Motivation Monday: The Light in Darkness


“Yea though I walk through the Valley of death I shall fear no evil. ” Psalms 23: 4 KJV

Life is filled with pitfalls and places that for a time are ‘The Valley of Death.”  These times of darkness are temporary, be patient and seek the light.

Motivation Monday: Shed Your Past.


“Just as a snake sheds its skin, we must shed our past over and over again.” -Gautama Buddha

Todays motivation Monday is don’t let the past hang you up. It’s hard to do and everyday I fight but the secret is not to dwell on the negative. Look forward to the future and as The Buddha has said “shed” your past.

-Damien Knight

“I Think Therefore”

By Damien Knight

Descartes philosophy “I think therefore I am” is one of the most famous phrases. Through a series of meditations he at one point decided that he could trust nothing he sensed. As he watched wax melt, he realized he no longer could use his senses to perceive the wax and that lead him to conclude that knowledge is not obtained by sense. Using a pattern of doubt he observed that senses can deceive but his innate knowledge does not. Using doubt of the senses Descartes declared a rationalist view determined that knowledge came from innate ideas.

Hume was an empiricist believing knowledge came from the senses. He came to this much the same way Descartes came to the knowledge came not from the senses. Like Descartes establishing innate ideas through doubt Hume established a skeptical view of knowledge obtained. Whereas doubting the senses established that knowledge is not sense related. Hume denied that we can have knowledge of the world we take for granted. Like Descartes he first acknowledged that knowledge we initially have of the world is our perceptions which make up impressions and ideas. Our impressions being our senses our ideas being our thoughts, He determined that all ideas came from sense impression and therefore knowledge of the world is senses only. His view lead to a similar doubt of the world perhaps not existing at all just a Descartes innate knowledge view did.

I would be more inclined to agree with Hume that everything is sense perception. I am a Biology major everything we study we touch, taste, see and our research is based on what we experience.

Wednesday Wisdom: Try Try Again

By Damien Knight

Is it worse to fail at something or never attempt it in the first place? You cannot succeed if you do not try. Failing is a part of the process. How can you know you will fail without trying? Ultimately it is worse to never try than it is to have tried in good faith and failed.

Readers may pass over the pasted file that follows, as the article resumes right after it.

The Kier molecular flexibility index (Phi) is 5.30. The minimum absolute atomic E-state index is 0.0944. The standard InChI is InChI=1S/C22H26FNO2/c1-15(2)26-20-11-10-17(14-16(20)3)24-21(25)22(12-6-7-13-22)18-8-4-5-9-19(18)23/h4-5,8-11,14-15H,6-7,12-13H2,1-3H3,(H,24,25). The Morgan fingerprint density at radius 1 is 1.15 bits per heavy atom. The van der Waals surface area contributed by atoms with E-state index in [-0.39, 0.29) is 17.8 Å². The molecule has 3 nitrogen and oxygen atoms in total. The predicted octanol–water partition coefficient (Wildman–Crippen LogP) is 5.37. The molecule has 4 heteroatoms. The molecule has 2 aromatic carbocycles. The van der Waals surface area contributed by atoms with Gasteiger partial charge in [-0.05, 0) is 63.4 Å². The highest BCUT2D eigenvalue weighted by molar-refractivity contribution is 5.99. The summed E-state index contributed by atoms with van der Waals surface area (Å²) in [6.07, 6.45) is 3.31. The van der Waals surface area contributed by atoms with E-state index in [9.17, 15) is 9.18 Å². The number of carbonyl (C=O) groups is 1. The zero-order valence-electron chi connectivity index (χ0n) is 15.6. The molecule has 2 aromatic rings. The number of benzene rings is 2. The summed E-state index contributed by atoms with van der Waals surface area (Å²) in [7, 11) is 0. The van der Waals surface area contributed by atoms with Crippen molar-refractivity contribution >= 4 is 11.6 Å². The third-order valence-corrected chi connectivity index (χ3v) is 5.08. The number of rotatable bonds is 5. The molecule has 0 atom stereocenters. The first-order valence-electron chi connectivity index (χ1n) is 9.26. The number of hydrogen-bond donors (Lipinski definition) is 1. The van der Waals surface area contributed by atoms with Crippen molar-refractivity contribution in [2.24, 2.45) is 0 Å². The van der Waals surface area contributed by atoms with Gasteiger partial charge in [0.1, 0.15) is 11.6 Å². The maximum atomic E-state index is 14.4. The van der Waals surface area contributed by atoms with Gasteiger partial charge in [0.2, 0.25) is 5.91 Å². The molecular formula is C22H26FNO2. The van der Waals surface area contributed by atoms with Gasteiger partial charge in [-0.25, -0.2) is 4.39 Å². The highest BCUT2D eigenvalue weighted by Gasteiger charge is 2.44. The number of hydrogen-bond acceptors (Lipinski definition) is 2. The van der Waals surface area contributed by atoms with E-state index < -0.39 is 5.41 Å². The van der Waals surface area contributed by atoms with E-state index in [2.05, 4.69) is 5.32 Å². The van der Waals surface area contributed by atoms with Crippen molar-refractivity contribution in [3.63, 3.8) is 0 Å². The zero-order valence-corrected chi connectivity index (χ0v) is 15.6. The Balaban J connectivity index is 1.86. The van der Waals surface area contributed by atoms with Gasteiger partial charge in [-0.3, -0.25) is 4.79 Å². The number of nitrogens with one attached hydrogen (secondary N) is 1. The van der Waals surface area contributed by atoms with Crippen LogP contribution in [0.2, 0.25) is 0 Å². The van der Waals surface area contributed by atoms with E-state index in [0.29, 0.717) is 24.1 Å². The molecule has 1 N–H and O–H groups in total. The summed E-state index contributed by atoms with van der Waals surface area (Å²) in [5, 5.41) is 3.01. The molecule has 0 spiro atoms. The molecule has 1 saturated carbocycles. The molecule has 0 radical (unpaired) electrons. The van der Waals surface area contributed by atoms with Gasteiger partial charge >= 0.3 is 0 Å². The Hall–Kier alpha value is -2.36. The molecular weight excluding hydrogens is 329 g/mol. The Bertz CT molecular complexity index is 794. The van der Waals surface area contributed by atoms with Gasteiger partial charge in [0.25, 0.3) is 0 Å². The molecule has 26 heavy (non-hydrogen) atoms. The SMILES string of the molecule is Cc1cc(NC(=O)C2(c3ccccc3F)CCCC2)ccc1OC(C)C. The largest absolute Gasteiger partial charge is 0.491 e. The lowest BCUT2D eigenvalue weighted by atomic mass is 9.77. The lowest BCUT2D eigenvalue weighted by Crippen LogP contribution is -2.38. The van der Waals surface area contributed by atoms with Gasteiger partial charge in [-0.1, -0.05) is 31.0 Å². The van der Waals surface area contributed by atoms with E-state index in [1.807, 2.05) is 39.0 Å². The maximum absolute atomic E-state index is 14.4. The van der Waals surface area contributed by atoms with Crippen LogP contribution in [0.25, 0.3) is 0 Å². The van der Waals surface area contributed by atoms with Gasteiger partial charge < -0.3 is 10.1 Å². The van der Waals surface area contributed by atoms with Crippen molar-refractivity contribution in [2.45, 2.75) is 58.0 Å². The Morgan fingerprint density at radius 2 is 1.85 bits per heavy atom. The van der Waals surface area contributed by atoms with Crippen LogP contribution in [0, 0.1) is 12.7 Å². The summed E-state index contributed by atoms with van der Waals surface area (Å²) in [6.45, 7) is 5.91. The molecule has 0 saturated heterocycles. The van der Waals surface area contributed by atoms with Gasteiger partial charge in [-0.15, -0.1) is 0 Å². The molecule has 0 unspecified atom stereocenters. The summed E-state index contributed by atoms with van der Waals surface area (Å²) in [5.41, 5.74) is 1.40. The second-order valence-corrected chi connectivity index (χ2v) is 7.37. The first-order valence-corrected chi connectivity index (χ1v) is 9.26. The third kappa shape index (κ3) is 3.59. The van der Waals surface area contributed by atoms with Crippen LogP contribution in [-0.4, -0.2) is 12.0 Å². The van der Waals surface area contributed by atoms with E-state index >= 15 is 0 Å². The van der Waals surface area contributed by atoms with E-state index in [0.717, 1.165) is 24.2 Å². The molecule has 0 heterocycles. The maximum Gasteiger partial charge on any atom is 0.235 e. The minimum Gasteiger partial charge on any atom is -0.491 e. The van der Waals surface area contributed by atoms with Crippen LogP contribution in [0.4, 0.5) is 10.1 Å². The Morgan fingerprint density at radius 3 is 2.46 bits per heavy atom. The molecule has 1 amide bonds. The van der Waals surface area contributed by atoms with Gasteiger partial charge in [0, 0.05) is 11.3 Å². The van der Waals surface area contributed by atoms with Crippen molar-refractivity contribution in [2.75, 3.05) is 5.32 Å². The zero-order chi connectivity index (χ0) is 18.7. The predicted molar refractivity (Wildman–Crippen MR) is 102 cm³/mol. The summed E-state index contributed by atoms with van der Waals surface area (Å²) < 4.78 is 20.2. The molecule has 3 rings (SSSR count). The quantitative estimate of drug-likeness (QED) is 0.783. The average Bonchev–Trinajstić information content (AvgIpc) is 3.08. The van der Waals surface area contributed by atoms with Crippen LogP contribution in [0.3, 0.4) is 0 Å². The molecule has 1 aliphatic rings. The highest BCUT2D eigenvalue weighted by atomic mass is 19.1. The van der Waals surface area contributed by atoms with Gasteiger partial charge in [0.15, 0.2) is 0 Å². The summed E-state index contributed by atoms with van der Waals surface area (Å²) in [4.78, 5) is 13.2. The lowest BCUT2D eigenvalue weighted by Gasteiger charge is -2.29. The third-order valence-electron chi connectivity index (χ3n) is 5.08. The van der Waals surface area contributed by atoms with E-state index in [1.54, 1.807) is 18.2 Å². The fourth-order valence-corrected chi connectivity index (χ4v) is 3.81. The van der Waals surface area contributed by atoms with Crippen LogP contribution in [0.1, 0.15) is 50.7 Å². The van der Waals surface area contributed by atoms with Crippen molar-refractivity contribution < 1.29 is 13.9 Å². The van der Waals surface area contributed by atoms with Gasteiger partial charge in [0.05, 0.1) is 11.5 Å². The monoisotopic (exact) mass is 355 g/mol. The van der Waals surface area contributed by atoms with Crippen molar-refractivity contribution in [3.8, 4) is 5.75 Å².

Do you like our posts? Remember to support us on Patreon


Motivation Mondays

By Damien Knight


All that we are is the result of what we have thought. -Buddha

I grew up with a rough life but I kept pushing. You can imprison and torture the body but as long as you have your mind you are free. With that I introduce Motivation Mondays. Thoughts are power. What you think you speak and what you speak you act. May your thoughts be good and may you all be blessed.

Remain Motivated! Remember to support us on Patreon

A Child Philosopher

By Damien Knight

(This is yet another blog post from a former blog written five years ago)

I talked with my five year old son today concerning topics I learned in Philosophy class. I asked him how he knows a rainbow is real and his answer reminded me of the oncological argument we discussed recently.

He said “because I can think it in my mind and when I see one I know it is a rainbow.”

I asked how he knew his sight wasn’t deceiving him making him believe it was a rainbow when in fact no rainbow existed. He replied he couldn’t be certain but that he would go ask his dad if rainbows were real. His dad, being the kind of person he is, decided to tell Jayson they weren’t real. Jay kind of got mad at him but he concluded that If he believes something is real in his mind that’s all he needed that the senses were not the way he had knowledge of rainbows. Me, I think it is both, reason and the senses.

Remember to support us on Patreon

Philosophy: The Ontological Argument

Written by: Damien Knight

“Can Anselm’s Ontological Argument be considered a valid proof of the existence of God? If not, why not? Re-state the basic features of the argument and address the question.”